It's hard to walk away from a big Macintosh demonstration without a warm, fuzzy feeling.
The Mac is compact, elegant and simple to use. Its software is well-designed and consistent, and Apple reps are so friendly and helpful that you wonder why everybody doesn't succumb to a Big Mac Attack and abandon whatever computer they're using now.
Actually, there's a very good reason. All this warmth and fuzziness has been very expensive -- until now.
But Apple has finally escaped the BMW set with the introduction of three new, competitively priced machines that give average computer buyers a shot at the Mac's power and simplicity.
*The Macintosh Classic replaces the basic Mac SE and Mac Plus. A small, one-piece unit with a 9-inch monochrome screen, the Classic will list for $999 at the low end and $1,499 with two megabytes of memory and a 40-megabyte hard drive.
The Classic doesn't break new ground. It uses the workhorse Motorola 68000 chip that powered Apple's first Macintosh back in 1984. It's designed for home users, students and others who want ease of use but don't need color or heavyweight desktop publishing power. Expect the hard disk version to retail for $1,300 or so -- about half the street price of the old SE.
*The Macintosh LC is an all-new unit, the first color Macintosh without a champagne price. With a more powerful 68020 processor, the compact, 8.5-pound system unit comes standard with two megabytes of memory and a 40-megabyte hard disk.
The LC lists for $2,499 without a monitor. You have your choice of two 12-inch color screens or a high-resolution monochrome monitor. With the least expensive color screen, the package will list for $3,100, which means about $2,600 on the street. This is about $2,000 cheaper than any previous Mac with color capability.
*The Macintosh IIsi is a new low-price point in the powerful Macintosh II line. Replacing the existing CX model, it's powered by Motorola's high-end 68030 processor. Like other Mac IIs, it contains Nubus expansion slots for networking, video and other add-on circuit cards.
The IIsi is designed for high-end desktop publishing, color graphics work and other applications that require heavy-duty computing power. With a 40-megabyte drive and two megabytes of memory, it lists for $3,769, about $2,200 less than the CX.
The new machines are a gamble for Apple, which has always depended on high prices for its profitability. But it's a gamble the company had to take.
In recent years, Apple has concentrated on the corporate publishing market, where firms were willing to pay $5,000 to $10,000 apiece for high-end Mac IIs.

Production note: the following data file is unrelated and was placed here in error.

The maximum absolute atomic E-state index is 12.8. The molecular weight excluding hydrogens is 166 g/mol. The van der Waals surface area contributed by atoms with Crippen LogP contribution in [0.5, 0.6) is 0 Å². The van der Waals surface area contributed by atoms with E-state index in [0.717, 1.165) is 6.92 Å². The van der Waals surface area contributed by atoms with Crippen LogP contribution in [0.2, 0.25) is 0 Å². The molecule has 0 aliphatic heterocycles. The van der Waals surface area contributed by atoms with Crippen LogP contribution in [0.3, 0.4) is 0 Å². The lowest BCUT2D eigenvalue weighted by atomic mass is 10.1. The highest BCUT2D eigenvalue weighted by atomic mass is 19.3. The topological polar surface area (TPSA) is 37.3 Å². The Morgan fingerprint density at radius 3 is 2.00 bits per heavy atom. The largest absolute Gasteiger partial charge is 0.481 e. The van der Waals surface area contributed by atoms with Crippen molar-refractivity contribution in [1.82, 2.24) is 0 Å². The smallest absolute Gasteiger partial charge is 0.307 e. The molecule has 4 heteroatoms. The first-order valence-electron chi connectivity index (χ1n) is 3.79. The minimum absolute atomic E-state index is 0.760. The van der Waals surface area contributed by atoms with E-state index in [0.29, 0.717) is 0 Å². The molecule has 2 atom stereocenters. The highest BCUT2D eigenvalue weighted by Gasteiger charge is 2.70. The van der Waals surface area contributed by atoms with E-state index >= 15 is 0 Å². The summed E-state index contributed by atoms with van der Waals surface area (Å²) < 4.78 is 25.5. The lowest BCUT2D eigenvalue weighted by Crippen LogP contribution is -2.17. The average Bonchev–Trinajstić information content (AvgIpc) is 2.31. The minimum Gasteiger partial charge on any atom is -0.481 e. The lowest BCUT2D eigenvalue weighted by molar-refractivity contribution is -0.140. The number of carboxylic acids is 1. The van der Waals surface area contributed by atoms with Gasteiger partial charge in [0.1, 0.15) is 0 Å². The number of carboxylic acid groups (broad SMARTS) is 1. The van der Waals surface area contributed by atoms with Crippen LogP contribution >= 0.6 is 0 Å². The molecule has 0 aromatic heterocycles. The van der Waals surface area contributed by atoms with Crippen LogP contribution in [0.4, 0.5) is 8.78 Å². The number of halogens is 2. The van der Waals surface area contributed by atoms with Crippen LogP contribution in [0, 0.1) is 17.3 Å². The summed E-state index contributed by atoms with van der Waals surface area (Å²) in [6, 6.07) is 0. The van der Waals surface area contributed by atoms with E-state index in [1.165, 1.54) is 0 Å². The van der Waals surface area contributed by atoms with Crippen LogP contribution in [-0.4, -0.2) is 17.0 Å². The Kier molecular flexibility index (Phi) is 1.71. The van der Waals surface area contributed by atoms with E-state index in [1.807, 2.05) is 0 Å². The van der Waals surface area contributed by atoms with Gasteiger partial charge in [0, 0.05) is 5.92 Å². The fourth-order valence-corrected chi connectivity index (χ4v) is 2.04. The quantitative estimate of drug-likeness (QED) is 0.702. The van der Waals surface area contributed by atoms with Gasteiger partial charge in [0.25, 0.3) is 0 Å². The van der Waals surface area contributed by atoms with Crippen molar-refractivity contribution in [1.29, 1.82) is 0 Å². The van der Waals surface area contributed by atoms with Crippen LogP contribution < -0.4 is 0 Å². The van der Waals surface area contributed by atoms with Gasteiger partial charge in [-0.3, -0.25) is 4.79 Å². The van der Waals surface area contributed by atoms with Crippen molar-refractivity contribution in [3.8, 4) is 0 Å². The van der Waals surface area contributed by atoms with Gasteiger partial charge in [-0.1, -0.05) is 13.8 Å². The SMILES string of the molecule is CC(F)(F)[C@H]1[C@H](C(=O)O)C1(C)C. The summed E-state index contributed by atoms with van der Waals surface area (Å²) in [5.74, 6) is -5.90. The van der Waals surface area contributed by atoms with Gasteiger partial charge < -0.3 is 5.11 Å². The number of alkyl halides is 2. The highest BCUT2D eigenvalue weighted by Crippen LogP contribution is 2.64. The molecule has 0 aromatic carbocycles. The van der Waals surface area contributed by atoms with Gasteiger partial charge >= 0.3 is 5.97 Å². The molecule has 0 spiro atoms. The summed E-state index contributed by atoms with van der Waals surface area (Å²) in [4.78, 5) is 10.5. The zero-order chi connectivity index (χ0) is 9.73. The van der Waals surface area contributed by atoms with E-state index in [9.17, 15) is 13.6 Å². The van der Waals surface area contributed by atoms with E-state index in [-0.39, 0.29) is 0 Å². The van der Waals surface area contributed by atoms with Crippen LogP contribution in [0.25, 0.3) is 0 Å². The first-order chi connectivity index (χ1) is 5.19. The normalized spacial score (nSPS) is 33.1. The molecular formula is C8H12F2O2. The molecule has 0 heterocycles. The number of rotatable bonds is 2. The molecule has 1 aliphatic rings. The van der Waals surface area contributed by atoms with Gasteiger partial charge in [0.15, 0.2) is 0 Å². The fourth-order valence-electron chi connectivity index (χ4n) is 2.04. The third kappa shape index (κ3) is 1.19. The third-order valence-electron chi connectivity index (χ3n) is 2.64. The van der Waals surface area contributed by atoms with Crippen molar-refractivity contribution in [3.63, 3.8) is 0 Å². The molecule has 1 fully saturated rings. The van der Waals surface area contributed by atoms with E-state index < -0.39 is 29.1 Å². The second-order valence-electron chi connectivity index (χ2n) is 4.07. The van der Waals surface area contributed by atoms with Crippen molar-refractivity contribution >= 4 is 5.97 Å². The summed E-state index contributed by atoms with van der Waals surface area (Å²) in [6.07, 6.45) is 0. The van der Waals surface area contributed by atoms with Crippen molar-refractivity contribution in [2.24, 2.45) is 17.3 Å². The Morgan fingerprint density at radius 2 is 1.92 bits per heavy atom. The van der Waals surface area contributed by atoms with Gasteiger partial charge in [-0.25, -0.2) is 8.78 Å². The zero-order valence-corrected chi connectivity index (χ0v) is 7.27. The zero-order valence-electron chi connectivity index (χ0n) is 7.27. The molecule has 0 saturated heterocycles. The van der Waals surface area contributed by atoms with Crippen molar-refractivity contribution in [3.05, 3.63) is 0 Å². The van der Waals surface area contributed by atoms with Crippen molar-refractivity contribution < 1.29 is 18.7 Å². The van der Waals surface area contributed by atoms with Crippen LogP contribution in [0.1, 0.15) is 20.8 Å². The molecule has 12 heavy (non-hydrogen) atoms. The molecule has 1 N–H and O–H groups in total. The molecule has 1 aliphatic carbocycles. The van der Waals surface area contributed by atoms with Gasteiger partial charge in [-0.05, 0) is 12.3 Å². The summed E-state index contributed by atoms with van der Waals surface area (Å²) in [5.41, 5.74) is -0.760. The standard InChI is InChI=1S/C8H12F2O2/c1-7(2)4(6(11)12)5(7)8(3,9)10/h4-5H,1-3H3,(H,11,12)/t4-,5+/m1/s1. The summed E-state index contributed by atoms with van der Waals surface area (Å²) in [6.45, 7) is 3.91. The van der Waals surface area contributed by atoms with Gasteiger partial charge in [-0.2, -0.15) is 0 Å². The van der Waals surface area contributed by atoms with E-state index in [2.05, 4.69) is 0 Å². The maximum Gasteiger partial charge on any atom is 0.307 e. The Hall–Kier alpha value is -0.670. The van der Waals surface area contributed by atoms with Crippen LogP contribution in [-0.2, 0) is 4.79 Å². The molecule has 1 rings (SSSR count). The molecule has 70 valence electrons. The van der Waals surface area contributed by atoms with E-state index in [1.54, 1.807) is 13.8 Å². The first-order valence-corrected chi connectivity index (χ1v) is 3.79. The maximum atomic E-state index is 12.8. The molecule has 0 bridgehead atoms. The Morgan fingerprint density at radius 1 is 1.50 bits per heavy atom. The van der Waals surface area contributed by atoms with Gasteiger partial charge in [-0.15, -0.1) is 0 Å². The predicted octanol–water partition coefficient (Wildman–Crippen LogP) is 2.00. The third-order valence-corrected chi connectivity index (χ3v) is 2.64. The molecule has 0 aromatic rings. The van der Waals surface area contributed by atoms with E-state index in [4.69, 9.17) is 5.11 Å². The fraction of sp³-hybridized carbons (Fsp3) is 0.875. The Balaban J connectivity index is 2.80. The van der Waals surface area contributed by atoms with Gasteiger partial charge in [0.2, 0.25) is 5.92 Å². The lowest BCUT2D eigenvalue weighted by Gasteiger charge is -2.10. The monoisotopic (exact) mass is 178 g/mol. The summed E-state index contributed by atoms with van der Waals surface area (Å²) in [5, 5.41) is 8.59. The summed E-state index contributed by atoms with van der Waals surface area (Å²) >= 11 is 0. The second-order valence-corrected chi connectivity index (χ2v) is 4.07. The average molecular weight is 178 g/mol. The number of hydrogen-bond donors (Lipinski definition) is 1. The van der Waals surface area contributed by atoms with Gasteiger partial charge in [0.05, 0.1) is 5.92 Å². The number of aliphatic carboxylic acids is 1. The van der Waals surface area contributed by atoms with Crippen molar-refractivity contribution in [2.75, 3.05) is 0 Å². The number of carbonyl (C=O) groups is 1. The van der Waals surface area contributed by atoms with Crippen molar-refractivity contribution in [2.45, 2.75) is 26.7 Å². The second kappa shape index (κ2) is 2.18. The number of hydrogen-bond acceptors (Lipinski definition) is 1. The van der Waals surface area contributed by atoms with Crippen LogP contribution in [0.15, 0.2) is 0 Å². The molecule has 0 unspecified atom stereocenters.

But Apple neglected the Mac's original base of home and small business users. While the low-end Macs were friendlier than IBM-compatibles, people who paid for computers with their own money weren't willing to part with an extra grand or two for the privilege of owning a Mac. Apple's market share stagnated at 9 percent.
Meanwhile, powerful new IBM-compatibles suddenly became affordable. The Microsoft Windows operating environment gave them much of the Mac's graphical friendliness. And longtime Mac software developers, looking at the huge IBM market, began switching resources to Windows applications.
Apple hopes the new Macs will put Apple back in the mainstream. There's a good chance that they will.
The low-end Mac Classic is a good machine for small business, home or school use if you don't care about color and aren't bothered by the small but razor-sharp screen.
At $1,500, it's competitive with entry level IBM clones, although for that kind of money you can buy an IBM-compatible with a color monitor.
Apple could help matters with a letter-quality dot matrix printer for the Classic in the $300 to $400 range. Apple's current dot matrix printers offer too little for too much money.
The Mac LC, which won't be available in quantity till January, is much more interesting. You can buy more pure horsepower for the same money in an IBM clone, but the Mac's friendliness and some nifty new features may be worth the relatively small premium.
For example, the LC and new Mac IIs can record sound as well as play it back. You can record voice messages, send them across a network via Mac E-Mail, or attach them to documents. New versions of Mac word processing, spreadsheet and graphics applications will recognize these messages and allow you to play them back while you work.
It's not a feature I'd want my boss to have (he growls at me enough as it is), but the possibilities are intriguing.
For $200, you can add a circuit card that turns the LC into a venerable Apple IIe. Just hook up an old Apple disk drive and you have access to thousands of Apple II programs.
This will keep Apple strong in its traditional educational market. Schools can upgrade to new technology without giving up their huge investment in excellent educational software.
Finally, all new Apple models are equipped with the 3.5-inch Apple Superdrive. This high-density floppy can read disks created by IBM-compatibles. While Macs can't run IBM programs, the Superdrive will make it easy to transfer documents between Mac and IBM systems without expensive networking.
All things considered, the new Macs do represent real value for the money. They're a bit more expensive than comparable IBM clones, but for the first time I can say that the Mac's advantages are worth the difference.